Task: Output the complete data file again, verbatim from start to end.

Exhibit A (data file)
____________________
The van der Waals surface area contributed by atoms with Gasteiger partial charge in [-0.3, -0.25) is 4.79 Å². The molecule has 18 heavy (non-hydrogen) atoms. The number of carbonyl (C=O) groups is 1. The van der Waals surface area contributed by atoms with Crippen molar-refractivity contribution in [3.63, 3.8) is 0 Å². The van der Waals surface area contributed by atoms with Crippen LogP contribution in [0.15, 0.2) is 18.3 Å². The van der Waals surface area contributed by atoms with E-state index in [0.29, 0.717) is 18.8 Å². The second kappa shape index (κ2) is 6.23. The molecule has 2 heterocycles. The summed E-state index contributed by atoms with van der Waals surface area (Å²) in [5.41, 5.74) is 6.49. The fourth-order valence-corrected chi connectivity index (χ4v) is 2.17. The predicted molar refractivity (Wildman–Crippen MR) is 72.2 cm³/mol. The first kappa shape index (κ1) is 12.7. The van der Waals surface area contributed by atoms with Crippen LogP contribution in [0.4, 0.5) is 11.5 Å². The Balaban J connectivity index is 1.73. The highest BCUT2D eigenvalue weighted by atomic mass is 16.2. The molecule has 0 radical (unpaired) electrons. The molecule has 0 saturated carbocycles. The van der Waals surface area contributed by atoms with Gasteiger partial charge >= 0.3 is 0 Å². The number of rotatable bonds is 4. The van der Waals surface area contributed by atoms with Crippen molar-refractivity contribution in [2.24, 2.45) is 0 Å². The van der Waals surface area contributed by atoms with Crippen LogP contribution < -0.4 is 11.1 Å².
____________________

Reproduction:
The van der Waals surface area contributed by atoms with Gasteiger partial charge in [-0.3, -0.25) is 4.79 Å². The molecule has 18 heavy (non-hydrogen) atoms. The number of carbonyl (C=O) groups is 1. The van der Waals surface area contributed by atoms with Crippen molar-refractivity contribution in [3.63, 3.8) is 0 Å². The van der Waals surface area contributed by atoms with Crippen LogP contribution in [0.15, 0.2) is 18.3 Å². The van der Waals surface area contributed by atoms with E-state index in [0.29, 0.717) is 18.8 Å². The second kappa shape index (κ2) is 6.23. The molecule has 2 heterocycles. The summed E-state index contributed by atoms with van der Waals surface area (Å²) in [5.41, 5.74) is 6.49. The fourth-order valence-corrected chi connectivity index (χ4v) is 2.17. The predicted molar refractivity (Wildman–Crippen MR) is 72.2 cm³/mol. The first kappa shape index (κ1) is 12.7. The van der Waals surface area contributed by atoms with Crippen LogP contribution in [0.4, 0.5) is 11.5 Å². The Balaban J connectivity index is 1.73. The highest BCUT2D eigenvalue weighted by atomic mass is 16.2. The molecule has 0 radical (unpaired) electrons. The molecule has 0 saturated carbocycles. The van der Waals surface area contributed by atoms with Gasteiger partial charge >= 0.3 is 0 Å². The number of rotatable bonds is 4. The van der Waals surface area contributed by atoms with Crippen molar-refractivity contribution in [2.24, 2.45) is 0 Å². The van der Waals surface area contributed by atoms with Crippen LogP contribution < -0.4 is 11.1 Å².